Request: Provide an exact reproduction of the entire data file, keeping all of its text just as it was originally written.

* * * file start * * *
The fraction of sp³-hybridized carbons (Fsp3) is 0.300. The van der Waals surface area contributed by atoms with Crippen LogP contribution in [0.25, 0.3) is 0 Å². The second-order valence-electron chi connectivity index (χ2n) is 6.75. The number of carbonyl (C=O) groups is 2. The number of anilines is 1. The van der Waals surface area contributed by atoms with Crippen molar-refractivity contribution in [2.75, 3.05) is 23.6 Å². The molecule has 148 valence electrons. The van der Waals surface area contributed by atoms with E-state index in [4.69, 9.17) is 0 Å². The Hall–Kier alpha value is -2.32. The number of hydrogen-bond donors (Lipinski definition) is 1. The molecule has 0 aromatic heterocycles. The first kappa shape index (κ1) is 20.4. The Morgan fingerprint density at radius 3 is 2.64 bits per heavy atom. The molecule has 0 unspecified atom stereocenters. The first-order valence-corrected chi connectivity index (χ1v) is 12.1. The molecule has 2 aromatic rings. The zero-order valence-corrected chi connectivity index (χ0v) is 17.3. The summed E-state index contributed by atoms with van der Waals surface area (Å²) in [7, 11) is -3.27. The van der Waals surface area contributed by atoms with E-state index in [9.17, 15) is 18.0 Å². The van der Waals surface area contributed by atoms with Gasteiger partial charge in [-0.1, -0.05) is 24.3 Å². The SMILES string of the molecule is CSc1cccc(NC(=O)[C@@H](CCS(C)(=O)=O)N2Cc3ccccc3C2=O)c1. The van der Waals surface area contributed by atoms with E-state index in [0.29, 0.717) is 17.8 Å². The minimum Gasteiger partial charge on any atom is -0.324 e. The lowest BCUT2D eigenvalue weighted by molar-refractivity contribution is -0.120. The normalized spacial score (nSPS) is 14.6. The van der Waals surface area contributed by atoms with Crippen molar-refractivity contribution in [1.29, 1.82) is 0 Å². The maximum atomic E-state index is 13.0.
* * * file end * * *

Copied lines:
The fraction of sp³-hybridized carbons (Fsp3) is 0.300. The van der Waals surface area contributed by atoms with Crippen LogP contribution in [0.25, 0.3) is 0 Å². The second-order valence-electron chi connectivity index (χ2n) is 6.75. The number of carbonyl (C=O) groups is 2. The number of anilines is 1. The van der Waals surface area contributed by atoms with Crippen molar-refractivity contribution in [2.75, 3.05) is 23.6 Å². The molecule has 148 valence electrons. The van der Waals surface area contributed by atoms with E-state index in [4.69, 9.17) is 0 Å². The Hall–Kier alpha value is -2.32. The number of hydrogen-bond donors (Lipinski definition) is 1. The molecule has 0 aromatic heterocycles. The first kappa shape index (κ1) is 20.4. The Morgan fingerprint density at radius 3 is 2.64 bits per heavy atom. The molecule has 0 unspecified atom stereocenters. The first-order valence-corrected chi connectivity index (χ1v) is 12.1. The molecule has 2 aromatic rings. The zero-order valence-corrected chi connectivity index (χ0v) is 17.3. The summed E-state index contributed by atoms with van der Waals surface area (Å²) in [7, 11) is -3.27. The van der Waals surface area contributed by atoms with E-state index in [9.17, 15) is 18.0 Å². The van der Waals surface area contributed by atoms with Gasteiger partial charge in [-0.1, -0.05) is 24.3 Å². The SMILES string of the molecule is CSc1cccc(NC(=O)[C@@H](CCS(C)(=O)=O)N2Cc3ccccc3C2=O)c1. The van der Waals surface area contributed by atoms with E-state index in [0.29, 0.717) is 17.8 Å². The minimum Gasteiger partial charge on any atom is -0.324 e. The lowest BCUT2D eigenvalue weighted by molar-refractivity contribution is -0.120. The normalized spacial score (nSPS) is 14.6. The van der Waals surface area contributed by atoms with Crippen molar-refractivity contribution in [1.29, 1.82) is 0 Å². The maximum atomic E-state index is 13.0.